The ‘PR’ man
But Morrow was not only a good musician; he was a fantastic promoter, McAfee said. He planned excellent trips for the students and had a knack for public relations, which is what made him good in his role as a spokesperson for the Hoover school system, McAfee said.
“He’s really good at dealing with people and problem-solving and talking to the media — presenting things in a positive way,” McAfee said.
Morrow said one of his biggest challenges as a public relations person was in 2002 when a student at Hoover High stabbed a classmate to death at school. The school was immediately crawling with media, and Morrow — still fairly new to his public relations role — said Hoover police were a great help in managing the ordeal.
Three years later, Morrow helped Hoover High avoid a messy situation when the nation’s No. 1-ranked high school football player — Tim Tebow — rolled into town with Nease High School from Florida for a matchup with the Hoover Bucs. The game was being aired by ESPN, and the network had lined up an out-of-state band for a free concert to add to the fanfare.
Someone from Hoover researched the band’s lyrics, which Morrow described as highly offensive, and parents began to protest. Morrow said he tried to get ESPN to cancel the band, but ESPN already had signed a contract. So to prevent a public relations disaster, Morrow followed the money. He tracked down an executive with Procter & Gamble, the advertising sponsor for the game, and shared the band’s lyrics.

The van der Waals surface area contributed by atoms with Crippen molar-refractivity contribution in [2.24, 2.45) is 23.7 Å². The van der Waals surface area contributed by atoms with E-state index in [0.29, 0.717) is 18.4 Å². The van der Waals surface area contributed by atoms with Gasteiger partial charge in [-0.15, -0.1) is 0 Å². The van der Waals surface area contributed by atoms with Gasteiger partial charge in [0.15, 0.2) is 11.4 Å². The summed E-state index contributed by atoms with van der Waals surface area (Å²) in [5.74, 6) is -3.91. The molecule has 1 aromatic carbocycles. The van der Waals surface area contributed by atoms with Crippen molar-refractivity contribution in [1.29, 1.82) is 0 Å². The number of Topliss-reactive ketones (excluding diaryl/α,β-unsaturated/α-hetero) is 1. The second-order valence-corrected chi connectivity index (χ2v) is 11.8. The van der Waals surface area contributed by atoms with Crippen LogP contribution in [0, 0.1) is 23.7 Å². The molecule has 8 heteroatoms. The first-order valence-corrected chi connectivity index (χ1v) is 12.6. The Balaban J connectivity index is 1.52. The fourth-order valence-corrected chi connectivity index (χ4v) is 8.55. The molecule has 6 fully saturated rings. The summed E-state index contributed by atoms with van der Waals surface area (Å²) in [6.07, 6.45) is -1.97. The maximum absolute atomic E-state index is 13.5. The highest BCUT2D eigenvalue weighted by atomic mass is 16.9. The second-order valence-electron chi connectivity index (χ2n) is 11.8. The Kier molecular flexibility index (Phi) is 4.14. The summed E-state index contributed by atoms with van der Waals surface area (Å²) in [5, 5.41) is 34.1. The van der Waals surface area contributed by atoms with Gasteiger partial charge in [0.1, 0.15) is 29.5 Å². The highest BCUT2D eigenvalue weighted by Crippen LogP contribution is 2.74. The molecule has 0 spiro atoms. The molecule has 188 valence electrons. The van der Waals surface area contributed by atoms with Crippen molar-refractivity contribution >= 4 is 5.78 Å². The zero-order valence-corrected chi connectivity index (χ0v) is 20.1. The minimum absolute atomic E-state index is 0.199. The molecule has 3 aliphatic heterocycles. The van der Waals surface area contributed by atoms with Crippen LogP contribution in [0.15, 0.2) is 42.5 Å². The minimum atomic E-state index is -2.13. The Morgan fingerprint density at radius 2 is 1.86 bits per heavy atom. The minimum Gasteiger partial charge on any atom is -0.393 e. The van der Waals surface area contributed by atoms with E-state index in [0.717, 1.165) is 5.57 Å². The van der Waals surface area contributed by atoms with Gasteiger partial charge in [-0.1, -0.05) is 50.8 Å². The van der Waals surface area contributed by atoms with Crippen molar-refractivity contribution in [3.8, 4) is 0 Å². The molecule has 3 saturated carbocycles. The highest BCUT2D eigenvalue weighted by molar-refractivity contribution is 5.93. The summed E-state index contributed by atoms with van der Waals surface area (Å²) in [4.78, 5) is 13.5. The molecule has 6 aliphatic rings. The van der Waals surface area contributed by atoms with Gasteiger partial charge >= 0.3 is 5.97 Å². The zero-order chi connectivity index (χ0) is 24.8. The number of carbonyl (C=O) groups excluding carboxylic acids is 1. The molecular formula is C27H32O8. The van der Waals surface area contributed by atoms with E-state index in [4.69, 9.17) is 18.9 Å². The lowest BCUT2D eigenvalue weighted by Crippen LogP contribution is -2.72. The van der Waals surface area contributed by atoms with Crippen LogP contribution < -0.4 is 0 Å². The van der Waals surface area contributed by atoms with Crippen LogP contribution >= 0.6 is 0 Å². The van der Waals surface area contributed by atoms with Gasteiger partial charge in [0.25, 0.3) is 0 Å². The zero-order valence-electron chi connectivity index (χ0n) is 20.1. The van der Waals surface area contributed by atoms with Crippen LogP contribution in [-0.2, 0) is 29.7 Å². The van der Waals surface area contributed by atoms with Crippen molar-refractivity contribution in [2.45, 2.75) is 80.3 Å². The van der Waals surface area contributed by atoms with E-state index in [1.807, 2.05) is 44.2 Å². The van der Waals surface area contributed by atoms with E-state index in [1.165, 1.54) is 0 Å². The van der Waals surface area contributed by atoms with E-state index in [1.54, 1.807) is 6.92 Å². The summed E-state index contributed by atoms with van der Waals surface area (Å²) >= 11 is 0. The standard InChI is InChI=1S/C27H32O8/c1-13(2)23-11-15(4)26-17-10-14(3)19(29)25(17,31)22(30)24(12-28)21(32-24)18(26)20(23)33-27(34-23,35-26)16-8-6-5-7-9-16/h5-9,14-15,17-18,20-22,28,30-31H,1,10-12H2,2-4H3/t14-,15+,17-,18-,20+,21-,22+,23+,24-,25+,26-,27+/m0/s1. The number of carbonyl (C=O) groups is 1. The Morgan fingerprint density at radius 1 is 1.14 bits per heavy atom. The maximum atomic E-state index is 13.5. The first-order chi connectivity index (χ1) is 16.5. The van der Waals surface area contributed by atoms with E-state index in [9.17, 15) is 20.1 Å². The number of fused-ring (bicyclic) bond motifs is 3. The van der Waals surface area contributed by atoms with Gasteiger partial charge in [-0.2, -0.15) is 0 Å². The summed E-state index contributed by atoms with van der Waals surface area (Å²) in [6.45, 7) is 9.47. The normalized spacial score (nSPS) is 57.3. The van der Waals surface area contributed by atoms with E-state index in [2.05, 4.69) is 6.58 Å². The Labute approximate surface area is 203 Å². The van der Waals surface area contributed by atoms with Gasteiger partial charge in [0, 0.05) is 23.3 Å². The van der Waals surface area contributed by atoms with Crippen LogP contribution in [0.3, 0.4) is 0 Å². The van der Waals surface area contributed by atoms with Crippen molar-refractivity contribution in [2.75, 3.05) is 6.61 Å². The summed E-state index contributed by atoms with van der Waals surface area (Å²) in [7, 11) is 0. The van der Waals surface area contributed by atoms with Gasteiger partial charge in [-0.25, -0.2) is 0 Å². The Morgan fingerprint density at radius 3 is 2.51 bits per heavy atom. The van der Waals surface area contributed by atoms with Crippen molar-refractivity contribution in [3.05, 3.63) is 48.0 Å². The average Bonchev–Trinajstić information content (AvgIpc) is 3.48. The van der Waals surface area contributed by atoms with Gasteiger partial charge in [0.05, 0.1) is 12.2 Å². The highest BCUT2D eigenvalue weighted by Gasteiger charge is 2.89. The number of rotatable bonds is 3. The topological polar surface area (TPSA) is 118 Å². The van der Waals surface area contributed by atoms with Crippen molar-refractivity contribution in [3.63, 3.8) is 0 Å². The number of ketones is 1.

The executive agreed there was a problem, and the band got nixed, Morrow said. He quickly found a replacement band to put on the free concert.
Morrow said the best part about being a band director for him was a combination of arranging the music his bands would perform and the opportunity to get know a lot of students and hopefully make some impact in their lives.
He was greatly surprised when he first came to the Birmingham area how many students came from one-parent families, he said.
“For a lot of them, band was like a second family and helped them get through some tough times,” he said.
The worst part of the job was having to deal with parents whose children did not make auxiliary groups such as the danceline, majorettes or color guard. “It usually got kind of testy at times,” he said.
Morrow said he’ll never forget the many trips he was able to take with his bands. He fondly recalls on the Homewood band’s first trip to the Macy’s parade how the press made a big deal about a band coming from Alabama.
“Some of them showed up, I think, to find out if our kids were going to be wearing shoes,” he said.